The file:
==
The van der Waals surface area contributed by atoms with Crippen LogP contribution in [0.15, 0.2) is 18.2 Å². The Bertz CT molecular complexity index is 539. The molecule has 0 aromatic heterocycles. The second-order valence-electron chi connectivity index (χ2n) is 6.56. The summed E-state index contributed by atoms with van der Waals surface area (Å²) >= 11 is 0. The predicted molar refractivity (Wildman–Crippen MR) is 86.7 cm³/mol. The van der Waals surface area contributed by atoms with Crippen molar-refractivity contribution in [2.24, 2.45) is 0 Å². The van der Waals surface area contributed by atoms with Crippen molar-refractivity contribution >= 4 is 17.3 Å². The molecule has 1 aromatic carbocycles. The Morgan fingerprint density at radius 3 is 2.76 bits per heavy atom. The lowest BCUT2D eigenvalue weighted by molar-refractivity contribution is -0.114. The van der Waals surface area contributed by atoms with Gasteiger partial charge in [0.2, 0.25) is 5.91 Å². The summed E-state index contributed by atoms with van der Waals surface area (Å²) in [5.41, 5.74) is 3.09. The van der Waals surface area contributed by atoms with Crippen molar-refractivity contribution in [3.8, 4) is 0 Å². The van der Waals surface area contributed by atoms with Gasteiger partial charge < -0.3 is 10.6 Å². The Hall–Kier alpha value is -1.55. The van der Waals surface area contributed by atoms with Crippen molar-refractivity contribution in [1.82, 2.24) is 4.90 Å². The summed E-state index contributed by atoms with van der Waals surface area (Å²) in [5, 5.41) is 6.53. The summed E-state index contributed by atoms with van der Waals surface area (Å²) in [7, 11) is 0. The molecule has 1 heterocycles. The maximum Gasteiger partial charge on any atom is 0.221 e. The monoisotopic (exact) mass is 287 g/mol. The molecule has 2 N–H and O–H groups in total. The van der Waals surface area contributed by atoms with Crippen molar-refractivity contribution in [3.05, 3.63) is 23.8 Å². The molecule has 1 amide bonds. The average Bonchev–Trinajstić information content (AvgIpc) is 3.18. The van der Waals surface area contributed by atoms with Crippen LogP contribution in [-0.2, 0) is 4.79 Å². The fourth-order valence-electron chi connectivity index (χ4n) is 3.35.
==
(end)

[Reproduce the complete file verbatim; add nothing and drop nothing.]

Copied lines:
The van der Waals surface area contributed by atoms with Crippen LogP contribution in [0.15, 0.2) is 18.2 Å². The Bertz CT molecular complexity index is 539. The molecule has 0 aromatic heterocycles. The second-order valence-electron chi connectivity index (χ2n) is 6.56. The summed E-state index contributed by atoms with van der Waals surface area (Å²) >= 11 is 0. The predicted molar refractivity (Wildman–Crippen MR) is 86.7 cm³/mol. The van der Waals surface area contributed by atoms with Crippen molar-refractivity contribution in [2.24, 2.45) is 0 Å². The van der Waals surface area contributed by atoms with Crippen molar-refractivity contribution >= 4 is 17.3 Å². The molecule has 1 aromatic carbocycles. The Morgan fingerprint density at radius 3 is 2.76 bits per heavy atom. The lowest BCUT2D eigenvalue weighted by molar-refractivity contribution is -0.114. The van der Waals surface area contributed by atoms with Gasteiger partial charge in [0.2, 0.25) is 5.91 Å². The summed E-state index contributed by atoms with van der Waals surface area (Å²) in [5.41, 5.74) is 3.09. The van der Waals surface area contributed by atoms with Crippen molar-refractivity contribution in [3.8, 4) is 0 Å². The van der Waals surface area contributed by atoms with Gasteiger partial charge < -0.3 is 10.6 Å². The Hall–Kier alpha value is -1.55. The van der Waals surface area contributed by atoms with Crippen molar-refractivity contribution in [1.82, 2.24) is 4.90 Å². The summed E-state index contributed by atoms with van der Waals surface area (Å²) in [5, 5.41) is 6.53. The summed E-state index contributed by atoms with van der Waals surface area (Å²) in [7, 11) is 0. The molecule has 1 heterocycles. The maximum Gasteiger partial charge on any atom is 0.221 e. The monoisotopic (exact) mass is 287 g/mol. The molecule has 2 N–H and O–H groups in total. The van der Waals surface area contributed by atoms with Crippen molar-refractivity contribution in [3.05, 3.63) is 23.8 Å². The molecule has 1 amide bonds. The average Bonchev–Trinajstić information content (AvgIpc) is 3.18. The van der Waals surface area contributed by atoms with Crippen LogP contribution in [-0.2, 0) is 4.79 Å². The fourth-order valence-electron chi connectivity index (χ4n) is 3.35.